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Two years on: Business as usual in a new geopolitical reality?

Article by Dr. Aijan Sharshenova

February 22, 2024

Two years on: Business as usual in a new geopolitical reality?

Two years into the full-scale Russian invasion in Ukraine, Central Asia finds itself under slightly less pressure to take sides. It seems that both Russia and the West have finally accepted Central Asian republics’ reluctance to unequivocally support one side over another and have left them to be ‘neutral’ on the matter. Nevertheless, it is possible to trace some direct and indirect impacts of the war on Central Asian society, politics and economics.


In the external political domain, international politics is still a dynamic balancing act for Central Asia. The republics’ leaders have to continue cooperating with Russia without alienating the rest of the world.[1] Secondary sanctions remain a very real threat, but the extent to which this threat provides strong leverage is questionable given the limited trade the region has with the European Union (EU) and the USA, the key driving forces behind anti-Russian sanctions.[2]


In terms of economic development, there has certainly been a reinvigoration of Russian-Central Asian economic relations, but there also exists a continuous danger that Russia’s war economy might result in an economic crisis domestically, which might have a ripple effect impacting on Central Asia too.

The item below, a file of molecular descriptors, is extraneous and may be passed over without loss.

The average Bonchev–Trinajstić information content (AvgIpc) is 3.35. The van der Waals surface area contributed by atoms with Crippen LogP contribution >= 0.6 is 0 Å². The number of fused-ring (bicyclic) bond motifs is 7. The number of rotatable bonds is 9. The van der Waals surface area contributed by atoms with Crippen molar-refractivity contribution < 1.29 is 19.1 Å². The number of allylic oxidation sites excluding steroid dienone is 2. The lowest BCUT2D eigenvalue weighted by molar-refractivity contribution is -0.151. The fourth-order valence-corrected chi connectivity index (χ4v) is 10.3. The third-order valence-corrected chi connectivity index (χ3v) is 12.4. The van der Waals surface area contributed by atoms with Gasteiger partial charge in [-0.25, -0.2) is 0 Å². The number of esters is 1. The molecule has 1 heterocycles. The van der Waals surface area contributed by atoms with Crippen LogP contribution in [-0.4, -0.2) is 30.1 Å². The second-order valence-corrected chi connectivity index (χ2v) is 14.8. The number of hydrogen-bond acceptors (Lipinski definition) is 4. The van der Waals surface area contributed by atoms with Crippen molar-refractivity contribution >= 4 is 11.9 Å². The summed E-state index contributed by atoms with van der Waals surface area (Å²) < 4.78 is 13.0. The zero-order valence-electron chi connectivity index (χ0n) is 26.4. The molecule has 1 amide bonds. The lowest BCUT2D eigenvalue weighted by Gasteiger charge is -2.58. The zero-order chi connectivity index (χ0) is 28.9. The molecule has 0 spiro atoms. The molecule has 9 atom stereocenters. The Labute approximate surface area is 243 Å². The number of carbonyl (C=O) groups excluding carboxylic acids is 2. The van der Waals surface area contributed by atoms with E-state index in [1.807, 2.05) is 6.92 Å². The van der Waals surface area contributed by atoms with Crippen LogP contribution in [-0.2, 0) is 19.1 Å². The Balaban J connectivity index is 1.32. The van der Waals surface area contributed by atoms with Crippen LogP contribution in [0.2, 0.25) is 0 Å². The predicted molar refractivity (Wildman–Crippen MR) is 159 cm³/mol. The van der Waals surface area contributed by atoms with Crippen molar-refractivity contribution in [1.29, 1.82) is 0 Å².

In the regional political domain, the war in Ukraine has become a part of everyday news. As each country in the region grapples with their own internal political struggles, energy and food security issues, the war is not something that stays at the top of the agenda.


However, those in the region face another issue connected to the ongoing conflict, that is – the growing level of disinformation and misinformation. As a region where Russian is either the second or third most-frequently used language, any Russian-language information about the war finds its way into the Central Asian information spaces. And, this is not necessarily limited to the war in Ukraine only – Russian conspiracy theories of any kind spread freely via social media platforms.


Central Asian governments have adapted their narratives and policies to make the most of the current geopolitical situation, seeking benefits from all parties involved and avoiding any negative repercussions through a declared neutrality. To what extent this neutrality is genuine is difficult to assess due to the closed nature of the states. What the majority of the region’s population thinks about the war is even more obscure as reliable public opinion polls are still lacking two years into Russia’s full-scale invasion into Ukraine.


Dr Aijan Sharshenova is a FPC Research Fellow.


[1] Aijan Sharshenova, Understanding Russia’s Central Asia policy, Crossroads Central Asia, September 2023,

[2] Filippo Costa Buranelli, Central Asia and Secondary Sanctions: The Tight Rope of Compliance, ISPI, November 2023,


Disclaimer: The views expressed in this piece are those of the author and do not reflect the views of The Foreign Policy Centre.

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